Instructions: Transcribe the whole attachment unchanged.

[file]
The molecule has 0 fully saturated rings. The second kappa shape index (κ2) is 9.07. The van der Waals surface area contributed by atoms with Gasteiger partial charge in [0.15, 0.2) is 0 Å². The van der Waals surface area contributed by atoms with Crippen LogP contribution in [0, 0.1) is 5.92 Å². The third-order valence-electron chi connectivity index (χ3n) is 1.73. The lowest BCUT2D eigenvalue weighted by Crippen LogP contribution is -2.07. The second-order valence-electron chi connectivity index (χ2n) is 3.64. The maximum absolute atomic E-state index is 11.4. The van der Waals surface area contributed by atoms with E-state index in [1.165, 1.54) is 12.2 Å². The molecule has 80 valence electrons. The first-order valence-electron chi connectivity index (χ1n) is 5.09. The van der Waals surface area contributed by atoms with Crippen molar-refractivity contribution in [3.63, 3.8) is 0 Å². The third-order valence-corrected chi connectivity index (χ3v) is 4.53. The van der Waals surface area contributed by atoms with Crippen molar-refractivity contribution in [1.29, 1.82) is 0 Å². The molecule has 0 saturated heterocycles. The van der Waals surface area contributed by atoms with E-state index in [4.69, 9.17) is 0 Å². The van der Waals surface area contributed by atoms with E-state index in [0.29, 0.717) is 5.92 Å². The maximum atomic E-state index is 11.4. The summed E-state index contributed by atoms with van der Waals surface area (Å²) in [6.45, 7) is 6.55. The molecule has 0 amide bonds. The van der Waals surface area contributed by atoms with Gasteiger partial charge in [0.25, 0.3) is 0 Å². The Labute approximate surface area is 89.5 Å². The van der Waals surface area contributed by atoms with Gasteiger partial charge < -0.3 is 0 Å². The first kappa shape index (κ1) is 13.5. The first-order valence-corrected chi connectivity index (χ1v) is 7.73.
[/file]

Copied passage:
The molecule has 0 fully saturated rings. The second kappa shape index (κ2) is 9.07. The van der Waals surface area contributed by atoms with Gasteiger partial charge in [0.15, 0.2) is 0 Å². The van der Waals surface area contributed by atoms with Crippen LogP contribution in [0, 0.1) is 5.92 Å². The third-order valence-electron chi connectivity index (χ3n) is 1.73. The lowest BCUT2D eigenvalue weighted by Crippen LogP contribution is -2.07. The second-order valence-electron chi connectivity index (χ2n) is 3.64. The maximum absolute atomic E-state index is 11.4. The van der Waals surface area contributed by atoms with E-state index in [1.165, 1.54) is 12.2 Å². The molecule has 80 valence electrons. The first-order valence-electron chi connectivity index (χ1n) is 5.09. The van der Waals surface area contributed by atoms with Crippen molar-refractivity contribution in [3.63, 3.8) is 0 Å². The third-order valence-corrected chi connectivity index (χ3v) is 4.53. The van der Waals surface area contributed by atoms with Crippen molar-refractivity contribution in [1.29, 1.82) is 0 Å². The molecule has 0 saturated heterocycles. The van der Waals surface area contributed by atoms with E-state index in [4.69, 9.17) is 0 Å². The van der Waals surface area contributed by atoms with E-state index in [0.29, 0.717) is 5.92 Å². The maximum atomic E-state index is 11.4. The summed E-state index contributed by atoms with van der Waals surface area (Å²) in [6.45, 7) is 6.55. The molecule has 0 amide bonds. The van der Waals surface area contributed by atoms with Gasteiger partial charge in [0.25, 0.3) is 0 Å². The Labute approximate surface area is 89.5 Å². The van der Waals surface area contributed by atoms with Gasteiger partial charge < -0.3 is 0 Å². The first kappa shape index (κ1) is 13.5. The first-order valence-corrected chi connectivity index (χ1v) is 7.73.